on-line format and that can have an impact in how
    much self-teaching you may have to do.
  • The program is expensive.

23
Costs Tuition and fees are 291 per credit hour.
Payment of course fees is required at the time of
enrollment. There is a 75 non-refundable
fee. It is your responsibility to withdraw from
classes at any time after enrollment if you do
not plan to complete the course. Classes are NOT
administratively dropped if tuition/fees are
unpaid.
24
Transfer Credit Information Graduate Certificate
Program courses are delivered as regular Kansas
State University coursework. K-State is a fully
accredited institution. Ultimate transfer and
substitution decisions are the prerogative of the
receiving program/institution. K-State Graduate
School's position on transfer credits Upon
approval of the coordinator of the certificate
program, credits earned before the student enters
the certificate program may be applied to that
program. The program coordinator will determine
which courses students are allowed to transfer.
No more than 6 hours of approved graduate credit
may be transferred to the program.
25
Contact Information Donna Deam Office of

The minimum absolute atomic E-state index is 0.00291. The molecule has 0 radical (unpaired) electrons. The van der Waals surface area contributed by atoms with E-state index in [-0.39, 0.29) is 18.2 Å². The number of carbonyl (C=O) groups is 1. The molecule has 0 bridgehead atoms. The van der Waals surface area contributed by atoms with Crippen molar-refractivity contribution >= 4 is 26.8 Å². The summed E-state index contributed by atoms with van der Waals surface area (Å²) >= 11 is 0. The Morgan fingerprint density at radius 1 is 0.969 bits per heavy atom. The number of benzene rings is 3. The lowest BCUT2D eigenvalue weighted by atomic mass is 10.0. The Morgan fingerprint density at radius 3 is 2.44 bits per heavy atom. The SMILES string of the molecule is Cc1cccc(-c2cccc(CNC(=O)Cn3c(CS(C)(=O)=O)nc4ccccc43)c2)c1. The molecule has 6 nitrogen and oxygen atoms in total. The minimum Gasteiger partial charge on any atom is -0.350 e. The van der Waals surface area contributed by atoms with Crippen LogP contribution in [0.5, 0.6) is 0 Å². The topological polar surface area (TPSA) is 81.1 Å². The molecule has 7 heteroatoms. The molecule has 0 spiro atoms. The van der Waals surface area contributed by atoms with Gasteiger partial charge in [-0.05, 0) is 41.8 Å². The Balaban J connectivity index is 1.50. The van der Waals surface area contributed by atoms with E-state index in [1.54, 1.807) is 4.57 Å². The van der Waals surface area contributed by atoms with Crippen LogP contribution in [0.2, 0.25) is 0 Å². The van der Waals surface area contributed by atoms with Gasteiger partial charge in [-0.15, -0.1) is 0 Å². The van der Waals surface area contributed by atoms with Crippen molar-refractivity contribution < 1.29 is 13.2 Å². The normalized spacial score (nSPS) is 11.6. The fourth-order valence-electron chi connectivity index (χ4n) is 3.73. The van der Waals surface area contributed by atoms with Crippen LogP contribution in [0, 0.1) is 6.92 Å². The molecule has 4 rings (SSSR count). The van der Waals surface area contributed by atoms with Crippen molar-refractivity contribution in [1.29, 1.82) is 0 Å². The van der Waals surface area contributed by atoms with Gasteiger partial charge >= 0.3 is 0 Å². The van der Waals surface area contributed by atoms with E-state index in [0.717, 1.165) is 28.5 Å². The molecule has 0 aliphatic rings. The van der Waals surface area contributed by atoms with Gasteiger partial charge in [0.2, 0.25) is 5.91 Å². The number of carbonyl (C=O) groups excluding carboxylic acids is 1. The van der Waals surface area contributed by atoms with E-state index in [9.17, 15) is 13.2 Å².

Graduate Studies Kansas State University 2
Bluemont Hall 1100 Mid-Campus Drive Manhattan, KS
66506-5312 Telephone 785-532-5595
26
Resources and Hints for working with K-State
27
Resources and Hints
  • Remember you will be getting your certificate
    through the College of Education Department of
    Counseling and Educational Psychology (EDCEP)
    but taking your courses through the Division of
    Continuing Education (DCE). This means that you
    will be working with information from different
    departments which can be confusing.
  • KEEP ALL EMAILS!!! Make a folder on your computer
    where you can put all emails pertaining to
    registration, codes and official information from
    the university, periodically save this on a more
    secure place than your desktop. Make separate
    folders for emails pertaining to each course you
    are in.
  • The person who can answer just about anything
    Cassy Walker, (785) 532-5541, cjwalker_at_ksu.edu
    senior administrative assistant, department of
    counseling and educational psychology.
  • Your professors! They are always happy to get
    emails and phone calls from students. Do not
    hesitate to contact them!

28
Resources and Hints cont.
  • Admission to K-State
  • Link from the NACADA website
  • You will be sent an email letting you know what
    course(s) you are eligible to register for. DO
    NOT delete the email with your course code.
  • If you want to work with the professor
    specifically and do not want to be in a graduate